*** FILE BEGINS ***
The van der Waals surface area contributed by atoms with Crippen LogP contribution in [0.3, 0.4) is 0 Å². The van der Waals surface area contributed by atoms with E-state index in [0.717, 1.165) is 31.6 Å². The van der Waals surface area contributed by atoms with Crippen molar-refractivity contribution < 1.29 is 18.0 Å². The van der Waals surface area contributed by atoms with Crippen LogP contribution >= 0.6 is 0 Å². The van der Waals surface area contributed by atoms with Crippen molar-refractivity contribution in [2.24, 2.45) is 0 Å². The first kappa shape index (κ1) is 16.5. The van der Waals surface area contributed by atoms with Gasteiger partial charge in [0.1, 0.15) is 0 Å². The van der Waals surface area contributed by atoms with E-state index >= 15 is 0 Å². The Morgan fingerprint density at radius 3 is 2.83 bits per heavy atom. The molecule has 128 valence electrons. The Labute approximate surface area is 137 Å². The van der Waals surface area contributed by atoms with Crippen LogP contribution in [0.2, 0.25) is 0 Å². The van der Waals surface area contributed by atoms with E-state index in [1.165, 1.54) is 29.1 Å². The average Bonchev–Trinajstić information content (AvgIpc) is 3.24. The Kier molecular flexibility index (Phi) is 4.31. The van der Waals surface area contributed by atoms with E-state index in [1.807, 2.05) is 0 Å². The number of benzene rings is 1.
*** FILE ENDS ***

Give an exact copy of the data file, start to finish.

The van der Waals surface area contributed by atoms with Crippen LogP contribution in [0.3, 0.4) is 0 Å². The van der Waals surface area contributed by atoms with E-state index in [0.717, 1.165) is 31.6 Å². The van der Waals surface area contributed by atoms with Crippen molar-refractivity contribution < 1.29 is 18.0 Å². The van der Waals surface area contributed by atoms with Crippen LogP contribution >= 0.6 is 0 Å². The van der Waals surface area contributed by atoms with Crippen molar-refractivity contribution in [2.24, 2.45) is 0 Å². The first kappa shape index (κ1) is 16.5. The van der Waals surface area contributed by atoms with Gasteiger partial charge in [0.1, 0.15) is 0 Å². The van der Waals surface area contributed by atoms with E-state index >= 15 is 0 Å². The Morgan fingerprint density at radius 3 is 2.83 bits per heavy atom. The molecule has 128 valence electrons. The Labute approximate surface area is 137 Å². The van der Waals surface area contributed by atoms with Crippen LogP contribution in [0.2, 0.25) is 0 Å². The van der Waals surface area contributed by atoms with E-state index in [1.165, 1.54) is 29.1 Å². The average Bonchev–Trinajstić information content (AvgIpc) is 3.24. The Kier molecular flexibility index (Phi) is 4.31. The van der Waals surface area contributed by atoms with E-state index in [1.807, 2.05) is 0 Å². The number of benzene rings is 1.